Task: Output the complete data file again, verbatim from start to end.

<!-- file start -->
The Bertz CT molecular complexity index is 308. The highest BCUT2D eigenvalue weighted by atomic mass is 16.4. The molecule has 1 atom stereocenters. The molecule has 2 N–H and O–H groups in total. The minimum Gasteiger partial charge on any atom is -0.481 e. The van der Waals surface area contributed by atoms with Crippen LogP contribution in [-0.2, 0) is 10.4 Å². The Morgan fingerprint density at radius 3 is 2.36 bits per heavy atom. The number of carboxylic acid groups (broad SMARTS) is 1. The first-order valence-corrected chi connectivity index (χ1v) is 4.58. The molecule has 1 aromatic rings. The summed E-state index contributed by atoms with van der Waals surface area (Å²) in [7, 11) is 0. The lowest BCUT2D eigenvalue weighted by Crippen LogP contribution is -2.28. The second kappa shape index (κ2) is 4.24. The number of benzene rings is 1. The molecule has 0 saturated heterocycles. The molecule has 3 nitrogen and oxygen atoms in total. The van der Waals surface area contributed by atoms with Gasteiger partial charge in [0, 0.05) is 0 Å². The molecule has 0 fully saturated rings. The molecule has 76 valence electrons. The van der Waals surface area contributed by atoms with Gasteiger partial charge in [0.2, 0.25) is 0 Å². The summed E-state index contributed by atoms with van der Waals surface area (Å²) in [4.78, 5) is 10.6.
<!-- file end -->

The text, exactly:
The Bertz CT molecular complexity index is 308. The highest BCUT2D eigenvalue weighted by atomic mass is 16.4. The molecule has 1 atom stereocenters. The molecule has 2 N–H and O–H groups in total. The minimum Gasteiger partial charge on any atom is -0.481 e. The van der Waals surface area contributed by atoms with Crippen LogP contribution in [-0.2, 0) is 10.4 Å². The Morgan fingerprint density at radius 3 is 2.36 bits per heavy atom. The number of carboxylic acid groups (broad SMARTS) is 1. The first-order valence-corrected chi connectivity index (χ1v) is 4.58. The molecule has 1 aromatic rings. The summed E-state index contributed by atoms with van der Waals surface area (Å²) in [7, 11) is 0. The lowest BCUT2D eigenvalue weighted by Crippen LogP contribution is -2.28. The second kappa shape index (κ2) is 4.24. The number of benzene rings is 1. The molecule has 0 saturated heterocycles. The molecule has 3 nitrogen and oxygen atoms in total. The van der Waals surface area contributed by atoms with Gasteiger partial charge in [0, 0.05) is 0 Å². The molecule has 0 fully saturated rings. The molecule has 76 valence electrons. The van der Waals surface area contributed by atoms with Gasteiger partial charge in [0.2, 0.25) is 0 Å². The summed E-state index contributed by atoms with van der Waals surface area (Å²) in [4.78, 5) is 10.6.